My uncle Toby had scarce a heart to retaliate upon a fly.—Go—says he, one day at dinner, to an over-grown one which had buzz'd about his nose, and tormented him cruelly all dinner-time,—and which, after infinite attempts, he had caught at last, as it flew by him;—I'll not hurt thee, says my uncle Toby, rising from his chair, and going a-cross the room, with the fly in his hand,—I'll not hurt a hair of thy head:—Go, says he, lifting up the sash, and opening his hand as he spoke, to let it escape;—go poor devil, get thee gone, why should I hurt thee?—This world surely is wide enough to hold both thee and me.This character, like Cowper and his worm, became a standard reference to (perhaps unreasonable) benevolence toward "inferior beings." I've emphasized Morrel's reference to "womanish" feelings--in this case denied--as one more piece of evidence of the gendering of bird protection.
In the September 1842 issue of the Cultivator, "A Fruit Man" responded to Morrel's criticisms, once again under the heading of "Spare the Birds." As with Thomas, the implication was that bird protectors were biased in their emphasis of one part of creation, allowing for depredations that would never be tolerated coming from other sorts of animals.
I observe in the last number of the Cultivator, that your interesting correspondent L.A. Morrell, has taken up the cause of the birds, and objects, "in all cases whatsoever," to their destruction. In controverting, however, the recommendation of the writer of the essay to which he alludes, I should have been better pleased had he given the reasons with that recommendation. Can he object to the writer's logic, where he says, "Denizens of the air" have no more right to our property than denizens of the earth. Plunderers on two legs are not more respectable than plunderers on four legs…" If birds, who destroy whole crops of fine cherries, are to be protected; then I wish, will all respect to your correspondent, to ask him, if the dogs that destroy his sheep, are not also to be protected? I ask him to permit me to copy one part of his communication, only altering the word, "bird," to that of dog:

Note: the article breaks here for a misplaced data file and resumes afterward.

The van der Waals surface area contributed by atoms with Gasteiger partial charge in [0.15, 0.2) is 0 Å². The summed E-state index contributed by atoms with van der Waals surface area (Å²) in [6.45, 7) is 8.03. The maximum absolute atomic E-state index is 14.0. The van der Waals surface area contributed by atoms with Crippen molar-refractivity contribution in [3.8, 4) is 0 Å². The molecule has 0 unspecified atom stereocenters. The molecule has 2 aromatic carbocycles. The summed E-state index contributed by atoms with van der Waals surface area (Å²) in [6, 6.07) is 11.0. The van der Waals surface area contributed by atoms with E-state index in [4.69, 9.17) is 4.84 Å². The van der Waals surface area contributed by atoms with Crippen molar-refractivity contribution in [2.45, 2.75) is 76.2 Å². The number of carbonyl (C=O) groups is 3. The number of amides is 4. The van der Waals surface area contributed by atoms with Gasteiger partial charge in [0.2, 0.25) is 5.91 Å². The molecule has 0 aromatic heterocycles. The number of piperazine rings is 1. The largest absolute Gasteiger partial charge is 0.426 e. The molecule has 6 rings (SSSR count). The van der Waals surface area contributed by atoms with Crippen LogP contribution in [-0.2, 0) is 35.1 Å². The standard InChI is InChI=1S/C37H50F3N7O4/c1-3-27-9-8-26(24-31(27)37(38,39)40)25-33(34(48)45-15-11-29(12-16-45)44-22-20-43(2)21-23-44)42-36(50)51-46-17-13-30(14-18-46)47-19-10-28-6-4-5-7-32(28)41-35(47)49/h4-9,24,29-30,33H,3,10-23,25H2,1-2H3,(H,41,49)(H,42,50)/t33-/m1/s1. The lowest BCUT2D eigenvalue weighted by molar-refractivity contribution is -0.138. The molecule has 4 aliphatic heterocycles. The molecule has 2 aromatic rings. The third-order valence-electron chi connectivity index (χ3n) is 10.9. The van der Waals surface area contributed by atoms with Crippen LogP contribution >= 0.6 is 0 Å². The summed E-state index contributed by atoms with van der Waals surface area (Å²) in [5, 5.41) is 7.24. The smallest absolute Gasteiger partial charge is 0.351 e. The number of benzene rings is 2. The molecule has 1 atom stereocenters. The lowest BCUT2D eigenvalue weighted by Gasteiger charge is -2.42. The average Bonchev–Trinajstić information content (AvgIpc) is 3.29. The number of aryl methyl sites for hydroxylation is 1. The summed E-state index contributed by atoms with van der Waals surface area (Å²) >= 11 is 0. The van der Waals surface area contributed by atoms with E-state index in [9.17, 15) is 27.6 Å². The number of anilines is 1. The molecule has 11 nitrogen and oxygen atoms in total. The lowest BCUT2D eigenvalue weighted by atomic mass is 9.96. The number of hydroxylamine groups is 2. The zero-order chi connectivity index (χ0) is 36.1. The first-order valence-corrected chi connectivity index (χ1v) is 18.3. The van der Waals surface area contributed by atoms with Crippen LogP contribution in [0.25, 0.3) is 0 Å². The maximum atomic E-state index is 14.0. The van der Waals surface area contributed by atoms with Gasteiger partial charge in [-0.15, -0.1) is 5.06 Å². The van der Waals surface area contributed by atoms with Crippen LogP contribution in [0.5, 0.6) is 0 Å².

"Now, I am not distinguished for "womanish" feelings, but I declare I have not the heart to kill a dog of any sort; when seeing them gnawing at the sheep and lambs, often have I said to myself, there is mutton enough for us both; and with Uncle Toby, when he let go the fly, there is also, room in the world for us both."
I should hardly think, that even your correspondent would approve of carrying the theory and practice of protection so far as this; but I really for the life of me, cannot see why they are not as applicable in one case as in the other. … Are dogs, who equally fulfill their animal instinct in destroying sheep, with birds in in destroying fruit, to be shot down with the rifle, while the birds are to be spared? The cultivator of a fine orchard, has in general, expended labor and money, no less than the owner of a flock of sheep, and values no less the fruit of his exertions; and why is it then, that when the toil of years is about to be crowned with its reward, he must see the whole snatched from before his eyes, without being permitted to lift a finger, while the sheep man, even if one solitary individual of his flock is in danger, can call out all his forces and punish with instant death, the destroyer of his own property? If I do not argue soundly, I am sorry, and ask to be corrected.
"A Fruit Man's" analogy may seem a little forced, and indeed, he himself seemed to be a little uncertain about it. To modern readers, the analogy may in fact work the opposite way--shouldn't we also protect dogs from being shot? Nevertheless, in both cases, the depredations represented "the toil of years...snatched from before his eyes." From a strictly rational economic point of view, the killing of some birds was justified and bird protectors were unreasonable and biased in wanting no birds to be killed.